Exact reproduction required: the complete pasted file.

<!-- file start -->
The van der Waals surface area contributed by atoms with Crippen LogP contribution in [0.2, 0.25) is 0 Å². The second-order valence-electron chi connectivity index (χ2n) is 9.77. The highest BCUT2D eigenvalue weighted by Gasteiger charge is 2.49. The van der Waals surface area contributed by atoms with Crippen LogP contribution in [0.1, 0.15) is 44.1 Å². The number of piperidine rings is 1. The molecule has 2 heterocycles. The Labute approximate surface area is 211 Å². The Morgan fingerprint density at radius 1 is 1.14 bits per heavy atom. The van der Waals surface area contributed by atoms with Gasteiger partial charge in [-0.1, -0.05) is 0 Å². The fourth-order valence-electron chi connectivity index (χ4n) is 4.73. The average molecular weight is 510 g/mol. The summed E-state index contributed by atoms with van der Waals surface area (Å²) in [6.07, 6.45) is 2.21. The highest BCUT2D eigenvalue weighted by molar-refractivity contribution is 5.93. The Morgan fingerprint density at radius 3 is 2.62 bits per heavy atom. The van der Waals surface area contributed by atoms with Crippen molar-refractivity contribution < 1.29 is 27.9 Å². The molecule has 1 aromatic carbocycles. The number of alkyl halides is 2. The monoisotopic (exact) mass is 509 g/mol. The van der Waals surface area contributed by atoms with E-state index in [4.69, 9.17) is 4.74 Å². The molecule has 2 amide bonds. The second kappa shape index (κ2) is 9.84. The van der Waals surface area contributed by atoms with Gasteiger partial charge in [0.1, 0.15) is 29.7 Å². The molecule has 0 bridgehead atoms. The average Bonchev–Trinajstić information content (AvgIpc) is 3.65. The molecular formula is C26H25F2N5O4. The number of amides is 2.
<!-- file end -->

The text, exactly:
The van der Waals surface area contributed by atoms with Crippen LogP contribution in [0.2, 0.25) is 0 Å². The second-order valence-electron chi connectivity index (χ2n) is 9.77. The highest BCUT2D eigenvalue weighted by Gasteiger charge is 2.49. The van der Waals surface area contributed by atoms with Crippen LogP contribution in [0.1, 0.15) is 44.1 Å². The number of piperidine rings is 1. The molecule has 2 heterocycles. The Labute approximate surface area is 211 Å². The Morgan fingerprint density at radius 1 is 1.14 bits per heavy atom. The van der Waals surface area contributed by atoms with Gasteiger partial charge in [-0.1, -0.05) is 0 Å². The fourth-order valence-electron chi connectivity index (χ4n) is 4.73. The average molecular weight is 510 g/mol. The summed E-state index contributed by atoms with van der Waals surface area (Å²) in [6.07, 6.45) is 2.21. The highest BCUT2D eigenvalue weighted by molar-refractivity contribution is 5.93. The Morgan fingerprint density at radius 3 is 2.62 bits per heavy atom. The van der Waals surface area contributed by atoms with Crippen molar-refractivity contribution < 1.29 is 27.9 Å². The molecule has 1 aromatic carbocycles. The number of alkyl halides is 2. The monoisotopic (exact) mass is 509 g/mol. The van der Waals surface area contributed by atoms with E-state index in [4.69, 9.17) is 4.74 Å². The molecule has 2 amide bonds. The second kappa shape index (κ2) is 9.84. The van der Waals surface area contributed by atoms with Gasteiger partial charge in [0.1, 0.15) is 29.7 Å². The molecule has 0 bridgehead atoms. The average Bonchev–Trinajstić information content (AvgIpc) is 3.65. The molecular formula is C26H25F2N5O4. The number of amides is 2.